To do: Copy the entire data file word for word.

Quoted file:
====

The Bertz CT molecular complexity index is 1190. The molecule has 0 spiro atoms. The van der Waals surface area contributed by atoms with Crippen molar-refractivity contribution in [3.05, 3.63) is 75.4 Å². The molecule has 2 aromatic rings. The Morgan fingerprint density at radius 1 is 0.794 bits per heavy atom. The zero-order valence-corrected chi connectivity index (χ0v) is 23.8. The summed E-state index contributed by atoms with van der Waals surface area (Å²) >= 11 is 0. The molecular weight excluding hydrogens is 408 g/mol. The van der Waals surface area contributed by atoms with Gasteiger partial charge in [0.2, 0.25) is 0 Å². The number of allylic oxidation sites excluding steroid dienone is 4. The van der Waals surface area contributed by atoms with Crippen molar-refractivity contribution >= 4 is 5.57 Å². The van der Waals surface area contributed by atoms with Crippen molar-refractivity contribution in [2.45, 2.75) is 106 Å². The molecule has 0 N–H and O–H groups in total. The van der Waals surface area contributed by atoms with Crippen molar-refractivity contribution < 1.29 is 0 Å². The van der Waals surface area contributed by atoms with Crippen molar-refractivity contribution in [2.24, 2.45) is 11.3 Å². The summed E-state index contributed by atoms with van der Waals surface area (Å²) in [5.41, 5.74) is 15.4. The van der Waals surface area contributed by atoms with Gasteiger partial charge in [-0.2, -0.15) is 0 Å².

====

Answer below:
The Bertz CT molecular complexity index is 1190. The molecule has 0 spiro atoms. The van der Waals surface area contributed by atoms with Crippen molar-refractivity contribution in [3.05, 3.63) is 75.4 Å². The molecule has 2 aromatic rings. The Morgan fingerprint density at radius 1 is 0.794 bits per heavy atom. The zero-order valence-corrected chi connectivity index (χ0v) is 23.8. The summed E-state index contributed by atoms with van der Waals surface area (Å²) >= 11 is 0. The molecular weight excluding hydrogens is 408 g/mol. The van der Waals surface area contributed by atoms with Gasteiger partial charge in [0.2, 0.25) is 0 Å². The number of allylic oxidation sites excluding steroid dienone is 4. The van der Waals surface area contributed by atoms with Crippen molar-refractivity contribution >= 4 is 5.57 Å². The van der Waals surface area contributed by atoms with Crippen molar-refractivity contribution in [2.45, 2.75) is 106 Å². The molecule has 0 N–H and O–H groups in total. The van der Waals surface area contributed by atoms with Crippen molar-refractivity contribution < 1.29 is 0 Å². The van der Waals surface area contributed by atoms with Crippen molar-refractivity contribution in [2.24, 2.45) is 11.3 Å². The summed E-state index contributed by atoms with van der Waals surface area (Å²) in [5.41, 5.74) is 15.4. The van der Waals surface area contributed by atoms with Gasteiger partial charge in [-0.2, -0.15) is 0 Å².